Stimulus Check Update: Relief Bill Passes House, Next Up Is Senate
Lawmakers are one step closer to providing meaningful coronavirus relief to the public.
President Joe Biden has been pledging to provide meaningful relief to the public as one of his first acts in office. And now, that's closer to becoming reality.
Late last week, a $1.9 trillion coronavirus relief package passed a House vote and is now heading to the Senate. The legislation largely follows the relief proposal Biden presented back in January, and that means Americans could be in for a world of financial assistance.
Stimulus checks and more
Perhaps the most highly anticipated relief measure featured in the new bill is a third round of stimulus checks, this time worth up to $1,400 apiece. But because the phaseout rules for those checks will be changing, not everyone who got a stimulus payment in a previous round will be eligible to receive one this time around.
Specifically, individuals earning up to $75,000 will get their stimulus in full, and the same applies for married couples earning up to $150,000. But from there, those payments start to phase out and are cut off completely for individuals earning $100,000 and couples earning $200,000.
The relief bill also includes a $400 weekly boost to unemployment benefits through Aug. 29. And two pandemic unemployment programs are being extended -- the Pandemic Unemployment Assistance (PUA) program for freelancers and gig workers, and the Pandemic Emergency Unemployment Compensation (PEUC) program for those who exhaust their state benefits.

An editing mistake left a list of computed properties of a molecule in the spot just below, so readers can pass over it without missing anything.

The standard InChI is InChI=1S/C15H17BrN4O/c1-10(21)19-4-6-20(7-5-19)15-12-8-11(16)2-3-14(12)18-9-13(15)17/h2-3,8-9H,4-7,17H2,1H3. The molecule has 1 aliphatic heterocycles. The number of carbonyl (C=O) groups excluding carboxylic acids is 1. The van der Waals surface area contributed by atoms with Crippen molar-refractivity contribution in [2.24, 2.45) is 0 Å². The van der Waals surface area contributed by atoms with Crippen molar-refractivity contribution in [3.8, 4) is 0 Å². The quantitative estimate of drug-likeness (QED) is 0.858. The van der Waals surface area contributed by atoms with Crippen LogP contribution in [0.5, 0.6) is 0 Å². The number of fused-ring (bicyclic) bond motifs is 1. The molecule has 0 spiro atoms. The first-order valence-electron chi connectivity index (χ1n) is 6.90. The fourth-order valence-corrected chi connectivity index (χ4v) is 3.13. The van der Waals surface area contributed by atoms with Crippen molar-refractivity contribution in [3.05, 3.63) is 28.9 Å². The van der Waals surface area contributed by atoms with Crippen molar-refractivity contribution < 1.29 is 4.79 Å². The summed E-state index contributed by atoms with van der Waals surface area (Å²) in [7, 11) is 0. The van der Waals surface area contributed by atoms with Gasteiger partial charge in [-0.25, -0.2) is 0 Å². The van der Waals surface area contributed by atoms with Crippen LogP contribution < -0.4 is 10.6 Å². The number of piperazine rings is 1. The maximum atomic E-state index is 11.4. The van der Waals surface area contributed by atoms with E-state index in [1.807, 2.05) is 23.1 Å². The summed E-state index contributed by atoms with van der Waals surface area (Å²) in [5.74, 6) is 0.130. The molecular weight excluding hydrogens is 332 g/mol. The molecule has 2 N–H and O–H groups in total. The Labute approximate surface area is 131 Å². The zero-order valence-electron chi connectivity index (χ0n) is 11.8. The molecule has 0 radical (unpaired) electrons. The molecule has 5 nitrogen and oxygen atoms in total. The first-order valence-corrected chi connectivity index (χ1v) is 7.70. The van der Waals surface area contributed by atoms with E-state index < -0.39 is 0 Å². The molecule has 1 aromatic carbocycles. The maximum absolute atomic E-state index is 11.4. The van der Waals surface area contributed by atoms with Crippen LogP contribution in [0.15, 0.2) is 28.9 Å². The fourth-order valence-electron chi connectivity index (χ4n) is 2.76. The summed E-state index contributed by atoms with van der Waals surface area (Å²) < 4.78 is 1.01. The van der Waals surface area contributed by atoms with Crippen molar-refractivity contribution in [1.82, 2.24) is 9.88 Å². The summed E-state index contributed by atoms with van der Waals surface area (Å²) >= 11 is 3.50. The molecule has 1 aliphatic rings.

The relief bill will also help the hungry. Those receiving food stamps could see a 15% boost in benefits through September, and the Pandemic-EBT program, which replaces free or subsidized meals for school-aged children, could keep providing benefits through the summer for states that opt to continue it.
Finally, the bill provides billions for rental assistance and struggling homeowners who can't pay their mortgages, as well as an expanded Child Tax Credit for parents. One thing the bill does not include, however, is a minimum wage hike.
What happens next?
For those stimulus checks to start hitting Americans' bank accounts, the relief bill will need to pass a Senate vote. But only a simple majority is needed, as the bill is being moved forward through a process known as budget reconciliation. This process will spare Americans the months of debate they endured over the summer, when lawmakers duked it out over a second relief package.
Some provisions of the relief bill could technically change between now and when the final version is presented to the president to sign into law. And speaking of which, lawmakers are hoping the bill moves quickly at this point. The reason? Under the last relief bill, enhanced unemployment benefits are set to expire on March 14. To avoid a gap, lawmakers want the new bill passed in time for continuity. That means those eligible for a third stimulus check could see that money in just a few weeks, since the IRS already has a system in place for sending out those payments.
As is the case with previous rounds, those getting a stimulus payment via direct deposit will see their money sooner than those who have to wait on a check in the mail. But still, a lot of people could end up with a $1,400 windfall at some point in March.
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